‘It’s going to make our jobs harder’: Effects of Google’s third-party cookie fallout compound for marketers

As a Digiday+ member, you were able to access this article early through the Digiday+ Story Preview email. See other exclusives or manage your account.This article was provided as an exclusive preview for Digiday+ members, who were able to access it early. Check out the other features included with Digiday+ to help you stay ahead

Google has finally thrown down the gauntlet, making good on its promise to decimate third-party cookies in its Chrome browser by the end of this year. Some marketers have started testing alternatives, taking matters into their own hands as opposed to waiting for the other shoe to drop. But for the most part, marketers seem unfazed given the writing has been on the wall for years. As the fallout continues, however, agency executives expect to see compounding effects on trends like the rise of retail media, streaming and audio ad spend, and the role of display ads.

The signal loss from Google’s data privacy initiative is having a ripple effect within the marketing industry, as the loss of third-party cookies forces marketers to probe their own first-party data and peddle it, giving rise to the retail media networks. Thanks to the cord-cutting trend, ad dollars were already flowing from linear television into streaming. But as the loss of third-party cookies muddies targeted ads, some agencies are seeing the investment in display advertising decline in favor of streaming video and audio. While display ads won’t see the sun set on them anytime soon, media buyers are taking a different approach to the role they play in the media mix, especially as banner blindness and digital fatigue continue.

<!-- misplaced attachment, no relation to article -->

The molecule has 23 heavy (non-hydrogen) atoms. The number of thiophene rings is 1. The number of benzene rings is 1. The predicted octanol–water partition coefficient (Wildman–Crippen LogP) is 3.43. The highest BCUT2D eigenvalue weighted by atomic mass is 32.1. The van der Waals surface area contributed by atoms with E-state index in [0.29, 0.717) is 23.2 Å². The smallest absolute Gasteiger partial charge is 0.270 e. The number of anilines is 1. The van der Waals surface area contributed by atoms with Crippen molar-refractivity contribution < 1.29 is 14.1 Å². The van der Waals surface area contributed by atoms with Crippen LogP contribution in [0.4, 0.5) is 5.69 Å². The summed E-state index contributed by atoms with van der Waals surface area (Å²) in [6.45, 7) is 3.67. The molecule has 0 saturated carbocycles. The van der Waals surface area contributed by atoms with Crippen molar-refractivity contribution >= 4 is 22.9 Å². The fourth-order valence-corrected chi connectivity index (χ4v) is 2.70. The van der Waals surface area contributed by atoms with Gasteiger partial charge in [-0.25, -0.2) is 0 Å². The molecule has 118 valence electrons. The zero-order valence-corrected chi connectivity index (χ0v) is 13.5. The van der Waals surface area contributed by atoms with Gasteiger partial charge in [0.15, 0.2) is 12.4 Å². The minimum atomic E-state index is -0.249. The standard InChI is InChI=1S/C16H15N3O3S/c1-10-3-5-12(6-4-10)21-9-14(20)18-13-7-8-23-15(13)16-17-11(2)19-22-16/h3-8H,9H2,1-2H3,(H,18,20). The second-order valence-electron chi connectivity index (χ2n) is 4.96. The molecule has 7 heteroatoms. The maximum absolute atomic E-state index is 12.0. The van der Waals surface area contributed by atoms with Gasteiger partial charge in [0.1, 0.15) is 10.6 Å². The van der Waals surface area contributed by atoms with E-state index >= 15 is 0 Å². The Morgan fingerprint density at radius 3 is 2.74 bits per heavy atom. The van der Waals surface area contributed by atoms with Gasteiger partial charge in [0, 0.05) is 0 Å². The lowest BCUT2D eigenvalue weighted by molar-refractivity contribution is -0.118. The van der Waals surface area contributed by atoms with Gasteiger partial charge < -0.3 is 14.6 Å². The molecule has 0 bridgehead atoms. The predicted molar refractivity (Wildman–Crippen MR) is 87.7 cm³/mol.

That’s not to say Google is to blame for these trends, but it is to say the loss of third-party cookies has added fuel to the flames.

“The real opportunity lies not in trying to replicate what’s lost with cookies but rather in seizing the chance to depart from outdated media practices — cookies are 30 years old this year — and investing in channels and formats better suited to the specific objectives brands aim to achieve,” Duncan Smith, U.S. CEO at performance marketing agency Journey Further, said in an email.

Digiday spoke with six agency executives to learn more about what to expect as the fallout from Google persists.

Continued rise of retail media

In the last two years or so, what was a gold rush to build out first-party data sources has mushroomed into a retail media arms race, where everyone from Walmart to Cars.com is auctioning off their audience data to advertisers. Wawa, the gas station with a passionate following, is the latest to launch its own retail media offering, which it did last Tuesday — Goose Media Network, with ads on its website, mobile app and video at the pump.

For Claire Russell, head of media at ad agency Fitzco, the ever-growing list of retail media networks has been the biggest challenge of the phase out of the third-party cookie. “Cookie deprecation was supposed to provide some more equity in the space. It was supposed to protect consumers, et cetera,” she said. “But all that it’s done is it’s made these walled gardens hug their data even tighter and they have no reason to share.”